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Switching Off: How to disconnect from work?

Switching Off: How to disconnect from work?

In the fast-paced world we live in today, the pursuit of a fulfilling life has become a real challenge. The boundaries between work and personal life have become more fuzzy, leaving individuals struggling to achieve harmony between the two. In this context, the concept of work-life integration has emerged to promote employee well-being and satisfaction. This rather new concept recognizes that individuals are multifaceted and seek to promote a seamless integration of work-related activities with personal responsibilities, values and aspirations.

gian cescon 00ByEXKcSkA unsplashThe key advantage of work-life integration is the potential for greater flexibility and adaptability. Rather than strictly separating work and personal life, people can use the flexibility offered by integration to better align their work schedules and personal commitments, which gives a sense of autonomy. Research has shown that if people can coordinate their time and responsibilities well, they will also begin to experience greater fulfilment and satisfaction. Since work can be a source of meaning, purpose and personal growth.

However, this integration also comes with a downside: boundary violations. With the ability to work anytime, anywhere, people may find that they are constantly connected to work, even during hours when they are not normally working. This encourages an "always-on" culture, where constant availability and responsiveness are expected and rewarded. It causes people to feel pressured, leading to high levels of stress, workaholism and a reduced sense of work-life balance.

The main question therefore is:
How can we set those boundaries? How can we de-connect to re-connect?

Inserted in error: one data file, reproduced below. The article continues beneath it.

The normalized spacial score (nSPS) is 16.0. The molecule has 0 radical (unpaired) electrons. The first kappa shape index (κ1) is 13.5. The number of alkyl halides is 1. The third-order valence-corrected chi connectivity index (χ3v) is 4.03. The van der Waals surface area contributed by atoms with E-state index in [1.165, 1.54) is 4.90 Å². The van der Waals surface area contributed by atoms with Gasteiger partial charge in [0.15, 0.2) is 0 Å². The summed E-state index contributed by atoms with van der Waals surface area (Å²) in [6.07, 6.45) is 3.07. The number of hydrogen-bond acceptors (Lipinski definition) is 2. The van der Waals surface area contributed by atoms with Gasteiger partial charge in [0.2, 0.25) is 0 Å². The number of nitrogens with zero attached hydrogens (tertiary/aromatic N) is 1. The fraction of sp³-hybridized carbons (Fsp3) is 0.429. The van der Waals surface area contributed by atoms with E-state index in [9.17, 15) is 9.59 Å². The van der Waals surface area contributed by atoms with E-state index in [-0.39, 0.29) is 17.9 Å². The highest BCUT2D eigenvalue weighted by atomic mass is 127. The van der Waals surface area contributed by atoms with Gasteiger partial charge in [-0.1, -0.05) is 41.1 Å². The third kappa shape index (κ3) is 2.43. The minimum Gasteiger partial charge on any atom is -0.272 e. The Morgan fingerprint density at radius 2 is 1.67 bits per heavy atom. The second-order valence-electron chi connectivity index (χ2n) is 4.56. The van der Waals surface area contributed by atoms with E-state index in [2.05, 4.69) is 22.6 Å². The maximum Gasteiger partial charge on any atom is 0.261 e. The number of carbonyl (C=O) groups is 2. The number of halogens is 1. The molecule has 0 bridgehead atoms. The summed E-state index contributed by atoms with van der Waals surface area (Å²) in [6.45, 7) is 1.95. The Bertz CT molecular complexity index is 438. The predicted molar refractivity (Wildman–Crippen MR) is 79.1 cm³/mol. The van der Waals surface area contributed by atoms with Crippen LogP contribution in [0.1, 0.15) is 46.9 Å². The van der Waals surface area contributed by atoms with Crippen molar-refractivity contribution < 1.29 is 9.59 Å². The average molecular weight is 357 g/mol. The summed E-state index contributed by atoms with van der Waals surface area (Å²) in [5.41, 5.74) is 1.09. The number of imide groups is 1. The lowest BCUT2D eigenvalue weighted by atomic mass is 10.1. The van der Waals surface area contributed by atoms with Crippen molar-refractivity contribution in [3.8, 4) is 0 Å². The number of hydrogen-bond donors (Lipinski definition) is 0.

Research has shown that taking a break can do wonders. It increases productivity, reduces stress and improves overall mental health. Plus, we also see that people's creativity can be boosted. Lin-Manuel Miranda, for example, came up with the idea for his successful musical "Hamilton", while on vacation. And high-level athletes performed even better at peak-levels after some rest. Going on a vacation often allows us to come back with a renewed focus, feeling recharged and refreshed.

But taking a break and be able to fully disconnect is easier said than done… 

The (perhaps misconceived) expectation to stay connected, to respond to emails, or even to attend meetings in order to keep business running, makes it very difficult to disconnect. And yet research has shown that taking vacations Man beach cropped— as in, completely disconnecting from work — is critical to lower burnout, increase energy and engagement, and to improve overall health and well-being. Which eventually leads to higher productivity.

To counter the "always-on" culture, the Belgian government (along with other countries) has therefore enlisted a legislation since 2022: the right to disconnect from work-related communications and responsibilities outside of regular working hours. A significant step in fostering employee wellbeing. But the government is not the only institute that needs to take action. Whether you are an employee or employer; YOU have impact yourself! 

As an employee what can you do?

Here are 5 tips that will help you to deconnect:

  1. Unplug - Leave your electronic devices at home when going on a trip. Use your daily screen time to read a good book in the sun, to play games with family or friends, to make sudokus or crossword puzzles, to craft some cool things or to go for nice walks. Studies have shown that ‘down-time’ makes us feel more connected to the people around us and that it stimulates our creativity.
  2. Not possible? - Don’t get caught in the term called “screen guilt”. Sometimes it is not possible to fully unplug and leave devices untouched. But use your screen time wisely. Doomscrolling on social media won’t give your brain and body the rest it needs. Instead, use apps to connect with others, to support you in your physical movement, to get inspiration for fun activities or to challenge your brain through mind games.